of our own importance as a nation, or to take a too unfavourable view of
    other countries. It is through your national pride that cunning people
    manage to extract taxes from you. They persuade you that nothing can
    be done abroad unless you do it; and that you are so superior to all
    other countries, that your next neighbour, France, for instance, is
    nothing but a band of brigands, and unless you are constantly on the
    watch, they will be ready to pounce upon you and carry off your
    property.”
    http://cafehayek.com/

  • http://www.facebook.com/profile.php?id=1060874428 Dylan James O’Brien Pahman

    The slippery slope is a logical fallacy. See http://www.nizkor.org/features/fallacies/slippery-slope.html.

    Nationality is not a desire; it is a possession that is not originally chosen (though it can be chosen and/or rejected later in life). Rather, it is given by birth. People have nationalities; that is the fact of the matter. This is not simply a desire or preference but an integral part of who they are, one held dear by many. The cosmopolitan claim that nationality is morally indifferent ignores this fact of the matter. The person is not morally indifferent and yet persons have nationalities.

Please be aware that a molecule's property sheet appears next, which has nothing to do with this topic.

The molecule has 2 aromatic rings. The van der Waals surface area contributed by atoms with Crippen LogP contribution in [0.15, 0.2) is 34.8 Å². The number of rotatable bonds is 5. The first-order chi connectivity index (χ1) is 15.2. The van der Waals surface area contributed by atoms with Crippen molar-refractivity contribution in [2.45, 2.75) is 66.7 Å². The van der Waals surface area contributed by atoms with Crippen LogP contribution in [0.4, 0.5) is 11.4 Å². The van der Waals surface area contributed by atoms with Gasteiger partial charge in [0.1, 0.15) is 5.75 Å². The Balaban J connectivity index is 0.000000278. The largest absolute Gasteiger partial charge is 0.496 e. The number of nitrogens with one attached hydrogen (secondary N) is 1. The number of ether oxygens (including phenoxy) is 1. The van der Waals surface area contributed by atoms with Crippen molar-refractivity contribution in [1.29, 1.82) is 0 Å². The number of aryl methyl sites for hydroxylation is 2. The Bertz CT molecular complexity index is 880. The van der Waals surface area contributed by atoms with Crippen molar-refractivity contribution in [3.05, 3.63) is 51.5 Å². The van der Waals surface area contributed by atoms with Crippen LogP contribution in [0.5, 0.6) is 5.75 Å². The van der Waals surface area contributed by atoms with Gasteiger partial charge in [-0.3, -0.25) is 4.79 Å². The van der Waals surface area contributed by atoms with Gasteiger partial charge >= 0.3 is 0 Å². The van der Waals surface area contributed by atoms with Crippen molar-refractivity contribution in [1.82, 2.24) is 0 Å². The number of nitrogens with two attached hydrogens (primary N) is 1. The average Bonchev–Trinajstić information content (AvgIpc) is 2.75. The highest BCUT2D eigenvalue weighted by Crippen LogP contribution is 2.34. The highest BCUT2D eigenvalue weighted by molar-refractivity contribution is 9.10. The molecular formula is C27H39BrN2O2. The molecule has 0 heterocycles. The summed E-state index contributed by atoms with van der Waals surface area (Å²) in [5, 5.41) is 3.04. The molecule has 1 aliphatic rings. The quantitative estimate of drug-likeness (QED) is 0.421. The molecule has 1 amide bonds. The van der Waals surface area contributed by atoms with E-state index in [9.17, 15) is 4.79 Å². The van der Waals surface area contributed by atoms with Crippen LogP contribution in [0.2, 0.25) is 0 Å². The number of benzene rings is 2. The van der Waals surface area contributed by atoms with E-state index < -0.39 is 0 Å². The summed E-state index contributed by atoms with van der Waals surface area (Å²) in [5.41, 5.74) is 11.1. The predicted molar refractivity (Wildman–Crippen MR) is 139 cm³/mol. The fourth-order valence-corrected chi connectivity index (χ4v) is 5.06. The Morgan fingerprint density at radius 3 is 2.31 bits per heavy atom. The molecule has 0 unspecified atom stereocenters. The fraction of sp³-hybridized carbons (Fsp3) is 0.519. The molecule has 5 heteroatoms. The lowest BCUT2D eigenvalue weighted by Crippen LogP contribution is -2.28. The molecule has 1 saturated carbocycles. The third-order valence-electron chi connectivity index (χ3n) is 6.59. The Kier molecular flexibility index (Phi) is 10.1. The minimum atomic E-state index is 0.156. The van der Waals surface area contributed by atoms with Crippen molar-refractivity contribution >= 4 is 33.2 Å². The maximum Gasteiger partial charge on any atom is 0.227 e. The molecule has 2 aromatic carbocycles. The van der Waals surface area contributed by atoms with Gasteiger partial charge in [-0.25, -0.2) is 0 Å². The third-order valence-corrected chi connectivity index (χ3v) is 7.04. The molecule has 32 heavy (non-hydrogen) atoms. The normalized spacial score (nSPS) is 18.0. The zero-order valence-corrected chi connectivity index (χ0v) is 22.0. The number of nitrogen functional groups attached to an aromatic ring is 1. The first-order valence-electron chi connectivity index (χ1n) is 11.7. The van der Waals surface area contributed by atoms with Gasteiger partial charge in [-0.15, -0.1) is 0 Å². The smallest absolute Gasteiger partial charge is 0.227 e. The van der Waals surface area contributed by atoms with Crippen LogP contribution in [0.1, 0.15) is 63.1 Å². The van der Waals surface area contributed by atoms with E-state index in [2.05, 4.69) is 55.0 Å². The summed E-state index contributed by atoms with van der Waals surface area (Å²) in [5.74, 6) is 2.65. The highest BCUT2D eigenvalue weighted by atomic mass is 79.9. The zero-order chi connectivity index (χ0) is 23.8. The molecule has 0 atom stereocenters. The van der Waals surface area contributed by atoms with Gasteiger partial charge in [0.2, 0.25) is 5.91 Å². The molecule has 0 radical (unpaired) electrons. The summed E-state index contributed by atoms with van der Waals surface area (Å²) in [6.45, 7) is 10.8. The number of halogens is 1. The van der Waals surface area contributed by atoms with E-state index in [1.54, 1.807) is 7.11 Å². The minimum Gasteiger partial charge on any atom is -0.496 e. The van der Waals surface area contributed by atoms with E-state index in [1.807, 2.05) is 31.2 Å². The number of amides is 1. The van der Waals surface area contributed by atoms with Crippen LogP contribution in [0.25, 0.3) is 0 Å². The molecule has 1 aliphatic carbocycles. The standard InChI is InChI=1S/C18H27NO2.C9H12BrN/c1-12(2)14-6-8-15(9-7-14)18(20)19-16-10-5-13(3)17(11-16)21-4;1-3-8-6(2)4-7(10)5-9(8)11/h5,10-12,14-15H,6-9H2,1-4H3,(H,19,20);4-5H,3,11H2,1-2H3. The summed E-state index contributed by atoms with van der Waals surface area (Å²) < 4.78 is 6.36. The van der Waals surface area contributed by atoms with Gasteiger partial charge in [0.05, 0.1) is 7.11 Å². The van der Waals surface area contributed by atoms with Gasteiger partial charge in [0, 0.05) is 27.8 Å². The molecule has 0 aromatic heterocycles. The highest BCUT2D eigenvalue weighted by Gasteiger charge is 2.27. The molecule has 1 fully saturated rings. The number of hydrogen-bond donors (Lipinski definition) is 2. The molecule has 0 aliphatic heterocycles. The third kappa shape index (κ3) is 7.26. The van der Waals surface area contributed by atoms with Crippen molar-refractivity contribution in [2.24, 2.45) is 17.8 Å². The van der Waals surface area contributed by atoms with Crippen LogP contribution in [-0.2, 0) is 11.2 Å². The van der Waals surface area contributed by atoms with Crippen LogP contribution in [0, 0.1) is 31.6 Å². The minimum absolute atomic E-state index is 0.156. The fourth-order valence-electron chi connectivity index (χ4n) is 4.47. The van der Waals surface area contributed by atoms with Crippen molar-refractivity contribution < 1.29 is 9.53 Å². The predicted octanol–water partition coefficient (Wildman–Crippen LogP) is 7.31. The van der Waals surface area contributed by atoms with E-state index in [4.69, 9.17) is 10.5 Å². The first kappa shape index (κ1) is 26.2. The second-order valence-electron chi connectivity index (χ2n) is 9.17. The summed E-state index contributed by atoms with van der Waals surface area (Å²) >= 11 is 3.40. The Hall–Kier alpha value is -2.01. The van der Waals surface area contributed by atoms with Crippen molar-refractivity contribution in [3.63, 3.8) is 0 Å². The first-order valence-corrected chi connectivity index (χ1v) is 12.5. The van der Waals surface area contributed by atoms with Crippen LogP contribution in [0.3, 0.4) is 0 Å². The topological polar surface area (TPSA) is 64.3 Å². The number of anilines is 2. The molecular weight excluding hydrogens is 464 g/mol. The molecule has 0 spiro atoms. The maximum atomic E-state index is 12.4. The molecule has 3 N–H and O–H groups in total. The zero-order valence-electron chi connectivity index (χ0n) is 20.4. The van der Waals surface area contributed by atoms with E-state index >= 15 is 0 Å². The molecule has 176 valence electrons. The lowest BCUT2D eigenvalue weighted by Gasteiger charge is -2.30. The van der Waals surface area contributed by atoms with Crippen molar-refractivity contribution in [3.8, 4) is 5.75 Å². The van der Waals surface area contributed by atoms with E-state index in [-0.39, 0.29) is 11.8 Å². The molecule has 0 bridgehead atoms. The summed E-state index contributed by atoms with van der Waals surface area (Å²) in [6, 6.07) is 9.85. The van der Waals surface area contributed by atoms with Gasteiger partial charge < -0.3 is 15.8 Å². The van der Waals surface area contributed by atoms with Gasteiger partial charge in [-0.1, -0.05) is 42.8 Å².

Furthermore, what the patriot loves about his/her nation, as I noted, is not the nation in and for itself but the nation for the universal principles for which it exists. These principles, inasmuch as they are in accord with the Good, can and ought to be loved and nations that affirm them deserve to be loved for seeking to embody them in principle and practice. Nationalism, which I explicitly rejected in my post, affirms the nation in and for itself, apart from any universal (and therefore transnational) principles, contradicting the universal nature of those principles that the patriot holds so dear. The point being that many patriots degenerate into nationalists in contradiction to their own intended patriotism, rightly understood.

    Thus, I agree that nationalism is dangerous, but that does not negate the good of loving one’s own nation. Abusus non tollit usum. The quote from Cobden in no way refutes my position but is perfectly compatible with it. We ought not to abuse patriotism to the point of degenerating into nationalism that affirms our own nation over/against all others nor, on the other hand, ought we to ignore nationality altogether for the sake of our moral duty to persons (since that also is self-contradictory), but rather, as Solovyov argues, we ought to love all nations as we love our own. This position alone is both logical and moral.